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Journal of Medical Imaging and Radiation Oncology 55 (2011) 52–57

C O MMEN TA RY jmiro_2229 52..57

MRI findings of cerebral cryptococcosis in

immunocompetent patients
Shaoqiong Chen1, Xiaohong Chen2, Zhigang Zhang3, Li Quan1, Sichi Kuang1 and Xiao Luo1
Departments of 1Radiology and 2Neurology and 3Pathology, the Third Affiliated Hospital, Sun Yat-Sen University. Guangzhou, China

S Chen MD, PhD; X Chen MD, PhD; Z Zhang Summary

MBBS; L Quan MD; S Kuang MD; X Luo MD.
Worldwide, cerebral cryptococcal infections caused by cryptococcus neofor-
Correspondence mans are mostly found in immunocompromised patients, but less found in
Dr Shaoqiong Chen, Department of Radiology, immunocompetent patients with fewer related imaging reports in literatures.
The Third Affiliated Hospital, Sun Yat-Sen This pictorial essay describes some important MR imaging features in arriving
University, 600 Tianhe Road, Guangzhou, at diagnosis for cerebral cryptococcosis in immunocompetent patients by way
510630, China. of five illustrative cases with intact MRI data.
Email address:
Key words: cerebral cryptococcosis; immunocompetent; magnetic resonance
Conflict of interest: None.

Submitted 10 October 2010; accepted 18

October 2010.


the basal cistern5 (Fig. 1). The dilatation of subarachnoid

Introduction spaces and cerebral cisterns due to mucoid gelatinous
Cryptococcus neoformans is a ubiquitous organism that exudates or the narrow of the CSF spaces caused by
primarily infects the lungs and subsequently spreads to adherence can also be seen. This feature of meningeal
the central nervous system (CNS) through the hae- enhancement on MRI is absent or minimal in cases of
matogenous route. The CNS cryptococcal infections are AIDS-related crytococcal meningitis possibly due to
mostly found in immunocompromised hosts, and less impaired cell-mediated immunity.6 Hydrocephalus is a
found in immunocompetent patients.1 However, we have common complication of cryptococcal meningitis, which
collected 152 cases of cerebral cryptococcosis in immu- appears as dilatation of the ventricles (Fig. 1). Cerebral
nocompetent patients in our hospital during a period of infarction is also a common complication resulting from
6 years (2002–2008). As is commonly known, this the development of cerebral vasculitis with inflammation,
disease usually appears as features of meningitis, men- spasms, constriction and, eventually, thrombosis in cryp-
ingoencephalitis and cerebral vasculitis radiologically.2 tococcal meningitis patients.5 In the acute stage, diffusion
However, the development of features can have some weighted image (DWI) shows patchy lesions with hyper-
differences, depending on the host immune response.1,3,4 intense signal in the cortical areas is consistent with acute
This pictorial essay discusses the usual and unusual MRI infarction. MR angiography (MRA) may confirm the exist-
appearances of cerebral cryptococcosis in immunocom- ence of cerebral arteritis by demonstrating multiple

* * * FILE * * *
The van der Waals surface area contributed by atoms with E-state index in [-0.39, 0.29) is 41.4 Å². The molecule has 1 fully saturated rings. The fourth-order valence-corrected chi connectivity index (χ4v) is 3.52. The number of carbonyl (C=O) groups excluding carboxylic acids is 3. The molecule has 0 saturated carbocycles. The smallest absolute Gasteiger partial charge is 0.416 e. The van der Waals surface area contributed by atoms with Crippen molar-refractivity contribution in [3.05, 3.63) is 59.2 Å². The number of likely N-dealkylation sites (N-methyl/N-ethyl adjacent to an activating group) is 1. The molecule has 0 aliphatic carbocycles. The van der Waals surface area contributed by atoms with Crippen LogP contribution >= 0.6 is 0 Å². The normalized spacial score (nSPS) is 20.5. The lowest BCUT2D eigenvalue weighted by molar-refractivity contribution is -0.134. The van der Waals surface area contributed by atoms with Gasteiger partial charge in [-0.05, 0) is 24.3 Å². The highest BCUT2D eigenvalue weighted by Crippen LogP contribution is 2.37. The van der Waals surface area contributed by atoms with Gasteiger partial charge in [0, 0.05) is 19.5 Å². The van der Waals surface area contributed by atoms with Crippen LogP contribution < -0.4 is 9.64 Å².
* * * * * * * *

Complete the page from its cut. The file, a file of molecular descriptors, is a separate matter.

petent patients by way of five illustrative cases with stenoses of cerebral arteries (Fig. 1c–f).
intact MRI data, including one proven pathologically and Contrast-enhanced T1WIs (Fig. 1a,b) show diffuse
four confirmed by cerebral spinal fluid (CSF) laboratory gyriform leptomeningeal enhancement with some lep-
investigations. tomeningeal nodules (bold arrows) along the cerebral
surface, cerebral sulci and subarachnoid spaces and
basal cisterns. DWIs (Fig. 1c–e) show multiple hyperin-
Meningitis with cerebral vasculitis (Fig. 1)
tense lesions (fine arrows) in the cortical areas in both
Enhancement of the leptomeninges or sometimes dura hemispheres. Hydrocephalus is also seen (Fig. 1a–e).
and/or leptomeningeal nodules is a common MRI feature MRA (Fig. 1f) shows multiple segmental stenoses in the
of cryptococcal meningitis, which is most pronounced in left middle cerebral artery, bilateral posterior cerebral

© 2011 The Authors

52 Journal of Medical Imaging and Radiation Oncology © 2011 The Royal Australian and New Zealand College of Radiologists
MRI findings of cerebral cryptococcosis in immunocompetent patients

Fig. 1. Cerebral cryptococcal infection

mainly with meningitis and vasculitis in a
27-year-old man. Cryptococcus is identified
with CSF India ink stain.

arteries (arrowheads) and anterior cerebral arteries (Virchow-Robin (V-R) spaces) into the brain parenchyma
consistent with arteritis. along with the organisms resulting in dilatation of V-R
spaces and forming of gelatinous pseudocysts.3,7 The
dilated V-R spaces and pseudocysts are mostly found in
Encephalitis with clustered fine cysts (Fig. 2)
the basal ganglia, typically appearing as clustered linear
The leptomeningeal infection may produce voluminous or punctate cystic lesions with enhancing cystic wall
mucoid gelatinous exudates within the subarachnoid (Fig. 2a–d); and may be widely scattered over the thala-
space, which then spread through the perivascular spaces mus, midbrain (Fig. 2e), periventricular white matter and